ATSDR ToxFAQsTM for
This fact sheet answers the most frequently asked health questions about CDDs. For more information, you may call the ATSDR Information Center at 1-888-422-8737. This fact sheet is one in a series of summaries about hazardous substances and their health effects. This information is important because this substance may harm you. The effects of exposure to any hazardous substance depend on the dose, the duration, how you are exposed, personal traits and habits, and whether other chemicals are present.
HIGHLIGHTS: Exposure to chlorinated dibenzo-p-dioxins (CDDs) (75 chemicals) occurs mainly from eating food that contains the chemicals. One chemical in this group, 2,3,7,8-tetrachlorodibenzo-p-dioxin or 2,3,7,8-TCDD, has been shown to be very toxic in animal studies. It causes effects on the skin and may cause cancer in people. This chemical has been found in at least 91 of 1,467 National Priorities List sites identified by the Environmental Protection Agency (EPA).
What are CDDs?
CDDs are a family of 75 chemically related compounds commonly known as chlorinated dioxins. One of these compounds is called 2,3,7,8-TCDD. It is one of the most toxic of the CDDs and is the one most studied.
In the pure form, CDDs are crystals or colorless solids.
CDDs enter the environment as mixtures containing a number of individual components. 2,3,7,8-TCDD is odorless and the odors of the other CDDs are not known.
CDDs are not intentionally manufactured by industry except for research purposes. They (mainly 2,3,7,8-TCDD) may be formed during the chlorine bleaching process at pulp and paper mills. CDDs are also formed during chlorination by waste and drinking water treatment plants. They can occur as contaminants in the manufacture of certain organic chemicals. CDDs are released into the air in emissions from municipal solid waste and industrial incinerators.
What happens to CDDs when they enters the environment?
How might I be exposed to CDDs?
How can CDDs affect my health?
The most noted health effect in people exposed to large amounts of 2,3,7,8-TCDD is chloracne. Chloracne is a severe skin disease with acne-like lesions that occur mainly on the face and upper body. Other skin effects noted in people exposed to high doses of 2,3,7,8-TCDD include skin rashes, discoloration, and excessive body hair. Changes in blood and urine that may indicate liver damage also are seen in people. Exposure to high concentrations of CDDs may induce long-term alterations in glucose metabolism and subtle changes in hormonal levels.
In certain animal species, 2,3,7,8-TCDD is especially harmful and can cause death after a single exposure. Exposure to lower levels can cause a variety of effects in animals, such as weight loss, liver damage, and disruption of the endocrine system. In many species of animals, 2,3,7,8-TCDD weakens the immune system and causes a decrease in the systemís ability to fight bacteria and viruses. In other animal studies, exposure to 2,3,7,8-TCDD has caused reproductive damage and birth defects. Some animal species exposed to CDDs during pregnancy had miscarriages and the offspring of animals exposed to 2,3,7,8-TCDD during pregnancy often had severe birth defects including skeletal deformities, kidney defects, and weakened immune responses.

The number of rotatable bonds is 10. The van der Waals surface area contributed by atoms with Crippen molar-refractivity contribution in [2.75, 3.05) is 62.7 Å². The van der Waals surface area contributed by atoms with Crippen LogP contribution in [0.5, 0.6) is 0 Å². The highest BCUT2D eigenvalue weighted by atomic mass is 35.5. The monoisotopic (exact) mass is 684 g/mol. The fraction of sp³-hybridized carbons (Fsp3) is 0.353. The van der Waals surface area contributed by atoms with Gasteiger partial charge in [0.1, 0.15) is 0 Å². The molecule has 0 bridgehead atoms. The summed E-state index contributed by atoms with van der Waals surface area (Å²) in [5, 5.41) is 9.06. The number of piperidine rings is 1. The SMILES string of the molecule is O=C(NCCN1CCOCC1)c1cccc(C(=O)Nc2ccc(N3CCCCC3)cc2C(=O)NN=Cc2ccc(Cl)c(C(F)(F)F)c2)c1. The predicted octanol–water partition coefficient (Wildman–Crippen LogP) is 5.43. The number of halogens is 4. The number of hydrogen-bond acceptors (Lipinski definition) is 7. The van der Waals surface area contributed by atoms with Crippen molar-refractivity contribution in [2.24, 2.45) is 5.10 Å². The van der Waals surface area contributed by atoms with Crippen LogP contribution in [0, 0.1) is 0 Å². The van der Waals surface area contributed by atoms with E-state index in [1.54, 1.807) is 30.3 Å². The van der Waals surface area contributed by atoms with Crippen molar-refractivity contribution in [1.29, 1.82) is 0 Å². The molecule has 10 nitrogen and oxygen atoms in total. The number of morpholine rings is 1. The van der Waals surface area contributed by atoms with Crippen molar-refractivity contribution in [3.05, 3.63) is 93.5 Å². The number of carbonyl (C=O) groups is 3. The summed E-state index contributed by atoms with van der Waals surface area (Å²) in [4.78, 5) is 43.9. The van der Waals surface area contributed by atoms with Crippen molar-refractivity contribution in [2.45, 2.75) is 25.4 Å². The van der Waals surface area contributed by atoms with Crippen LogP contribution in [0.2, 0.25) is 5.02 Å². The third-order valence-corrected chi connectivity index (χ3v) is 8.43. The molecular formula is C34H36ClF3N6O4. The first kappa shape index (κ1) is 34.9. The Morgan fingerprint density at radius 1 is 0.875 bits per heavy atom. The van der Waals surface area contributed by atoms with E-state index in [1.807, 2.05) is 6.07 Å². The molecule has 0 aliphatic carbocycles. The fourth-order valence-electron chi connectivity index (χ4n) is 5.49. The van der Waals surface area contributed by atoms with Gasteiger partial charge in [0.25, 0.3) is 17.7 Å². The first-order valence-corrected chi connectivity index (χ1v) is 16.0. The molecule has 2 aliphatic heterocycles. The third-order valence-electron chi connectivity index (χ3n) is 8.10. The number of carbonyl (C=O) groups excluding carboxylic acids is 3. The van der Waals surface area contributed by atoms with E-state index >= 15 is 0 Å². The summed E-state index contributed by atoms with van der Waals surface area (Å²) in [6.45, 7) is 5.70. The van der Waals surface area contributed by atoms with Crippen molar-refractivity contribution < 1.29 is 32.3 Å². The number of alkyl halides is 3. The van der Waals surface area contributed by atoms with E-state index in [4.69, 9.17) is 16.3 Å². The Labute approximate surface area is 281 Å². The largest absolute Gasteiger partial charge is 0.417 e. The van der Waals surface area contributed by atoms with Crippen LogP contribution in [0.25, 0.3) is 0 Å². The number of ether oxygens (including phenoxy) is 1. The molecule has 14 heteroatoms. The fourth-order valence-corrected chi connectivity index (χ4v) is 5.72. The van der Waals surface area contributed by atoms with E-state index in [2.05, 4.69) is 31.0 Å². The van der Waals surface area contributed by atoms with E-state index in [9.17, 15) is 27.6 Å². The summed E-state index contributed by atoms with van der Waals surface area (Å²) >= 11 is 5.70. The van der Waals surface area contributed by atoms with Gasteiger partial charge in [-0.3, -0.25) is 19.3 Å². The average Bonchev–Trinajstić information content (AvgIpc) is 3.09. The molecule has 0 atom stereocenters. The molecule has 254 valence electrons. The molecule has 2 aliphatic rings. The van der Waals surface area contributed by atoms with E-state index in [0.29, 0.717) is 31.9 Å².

How likely are CDDs to cause cancer?
Several studies suggest that exposure to 2,3,7,8-TCDD increases the risk of several types of cancer in people. Animal studies have also shown an increased risk of cancer from exposure to 2,3,7,8-TCDD.
The World Health Organization (WHO) has determined that 2,3,7,8-TCDD is a human carcinogen.
The Department of Health and Human Services (DHHS) has determined that 2,3,7,8-TCDD may reasonably be anticipated to cause cancer.
How can CDDs affect children?
Very few studies have looked at the effects of CDDs on children. Chloracne has been seen in children exposed to high levels of CDDs. We don't know if CDDs affect the ability of people to have children or if it causes birth defects, but given the effects observed in animal studies, this cannot be ruled out.
How can families reduce the risk of exposure to CDDs?
Is there a medical test to show whether I've been exposed to CDDs?
Tests are available to measure CDD levels in body fat, blood, and breast milk, but these tests are not routinely available. Most people have low levels of CDDs in their body fat and blood, and levels considerably above these levels indicate past exposure to above-normal levels of 2,3,7,8-TCDD. Although CDDs stay in body fat for a long time, tests cannot be used to determine when exposure occurred.
Has the federal government made recommendations to protect human health?
The EPA has set a limit of 0.00003 micrograms of 2,3,7,8-TCDD per liter of drinking water (0.00003 Ķg/L). Discharges, spills, or accidental releases of 1 pound or more of 2,3,7,8-TCDD must be reported to EPA. The Food and Drug Administration (FDA) recommends against eating fish and shellfish with levels of 2,3,7,8-TCDD greater than 50 parts per trillion (50 ppt).
Source of Information
Agency for Toxic Substances and Disease Registry (ATSDR). 1998. Toxicological profile for chlorinated dibenzo-p-dioxins (CDDs). Atlanta, GA: U.S. Department of Health and Human Services, Public Health Service.
Where can I get more information?
ATSDR can tell you where to find occupational and environmental health clinics. Their specialists can recognize, evaluate, and treat illnesses resulting from exposure to hazardous substances. You can also contact your community or state health or environmental quality department if you have any more questions or concerns.
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